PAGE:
Civic Imagination


Braveheart takes place in 13th Century Scotland, during which time the country is invaded and conquered by the English. The 1995 film is based on real historical events and Scottish history, as William Wallace was a leader during the Wars of Scottish Independence. Wallace, the protagonist of the story, initially tries to rid his homeland of the English by gathering together his clan of Scots. When that has little success Wallace builds an army of inexperienced Scottish men to rise up against the English. The war is ultimately won, as the Scots gain back their independence and reject the English and their monarchy.

This story was passed on through not only film, but also history. In my community, the story of William Wallace and the Wars of Scottish Independence were taught in schools and were usually accompanied by a showing of the movie. I personally, first encountered the story as a student in secondary school in my history classes while growing up in Scotland. Additionally, the story has been passed down through out verbal and written history. In addition to that, the story is also told through popular culture as the story is spread through Hollywood’s adaptation of the original story. The story appeals to me now due to the current events that are happening in the UK in reference to the recent votes on Scottish independence and the ongoing discussion surrounding independence from the rest of the United Kingdom. It is also relevant to the more recent ‘Brexit’ decision that clearly showed the country was divided in the decision to leave the EU. This decision embodied the growing disparities between Scotland and England, similar to what is seen in the movie and described in textbooks. The story of ‘Braveheart’ and William Wallace, is broadly known within the United Kingdom; especially thanks to the 1995 film that helped to spread the story and in some ways encourage people to learn about the actual events that took place around the 1300s. The story resonates with me personally as I think about what the future of Scotland looks like, whether it’s an independent country, and whether it’s part of the European Union.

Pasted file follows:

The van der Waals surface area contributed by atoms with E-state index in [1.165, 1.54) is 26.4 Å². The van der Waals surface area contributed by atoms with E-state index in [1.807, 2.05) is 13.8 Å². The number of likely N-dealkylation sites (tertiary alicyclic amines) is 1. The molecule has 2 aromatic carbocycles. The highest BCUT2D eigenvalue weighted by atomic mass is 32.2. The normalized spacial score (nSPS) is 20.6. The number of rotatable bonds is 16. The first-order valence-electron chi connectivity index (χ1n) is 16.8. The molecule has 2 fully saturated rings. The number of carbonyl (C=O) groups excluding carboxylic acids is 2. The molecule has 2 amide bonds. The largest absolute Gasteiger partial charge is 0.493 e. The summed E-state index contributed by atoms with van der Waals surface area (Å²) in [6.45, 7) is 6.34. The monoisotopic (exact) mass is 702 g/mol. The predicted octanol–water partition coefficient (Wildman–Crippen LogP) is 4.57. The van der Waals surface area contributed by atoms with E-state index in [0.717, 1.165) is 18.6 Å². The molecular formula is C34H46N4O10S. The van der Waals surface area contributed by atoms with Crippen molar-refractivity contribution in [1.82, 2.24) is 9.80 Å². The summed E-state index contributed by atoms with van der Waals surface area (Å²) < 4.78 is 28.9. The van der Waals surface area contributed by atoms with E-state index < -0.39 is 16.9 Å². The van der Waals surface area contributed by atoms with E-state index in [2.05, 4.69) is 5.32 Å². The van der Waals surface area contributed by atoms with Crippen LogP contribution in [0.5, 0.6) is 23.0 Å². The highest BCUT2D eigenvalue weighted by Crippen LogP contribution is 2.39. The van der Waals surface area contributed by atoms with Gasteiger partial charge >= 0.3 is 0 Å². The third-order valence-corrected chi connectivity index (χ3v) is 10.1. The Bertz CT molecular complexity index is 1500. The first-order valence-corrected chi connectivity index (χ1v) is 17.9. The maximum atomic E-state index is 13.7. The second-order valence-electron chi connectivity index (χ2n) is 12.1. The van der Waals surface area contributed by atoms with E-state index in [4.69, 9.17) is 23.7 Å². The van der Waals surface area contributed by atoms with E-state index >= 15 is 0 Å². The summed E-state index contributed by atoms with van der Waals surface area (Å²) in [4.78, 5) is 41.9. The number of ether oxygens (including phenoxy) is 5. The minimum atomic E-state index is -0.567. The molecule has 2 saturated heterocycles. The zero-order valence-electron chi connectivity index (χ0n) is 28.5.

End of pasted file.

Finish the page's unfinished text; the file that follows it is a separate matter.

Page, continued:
This story can inspire, as it’s an example that Scottish people can look to when they consider Scottish independence. I think that people can often feel constrained to the idea of Britain being a historically united country, when in reality that has not always been the case. It is also a story of a successful uprising, where the underdogs triumphed, as the amateur Scottish army was able to defeat the far more powerful English. This can also be applied to any country that feels that those in power within their communities do not represent them.

Scotland, Independence, Film

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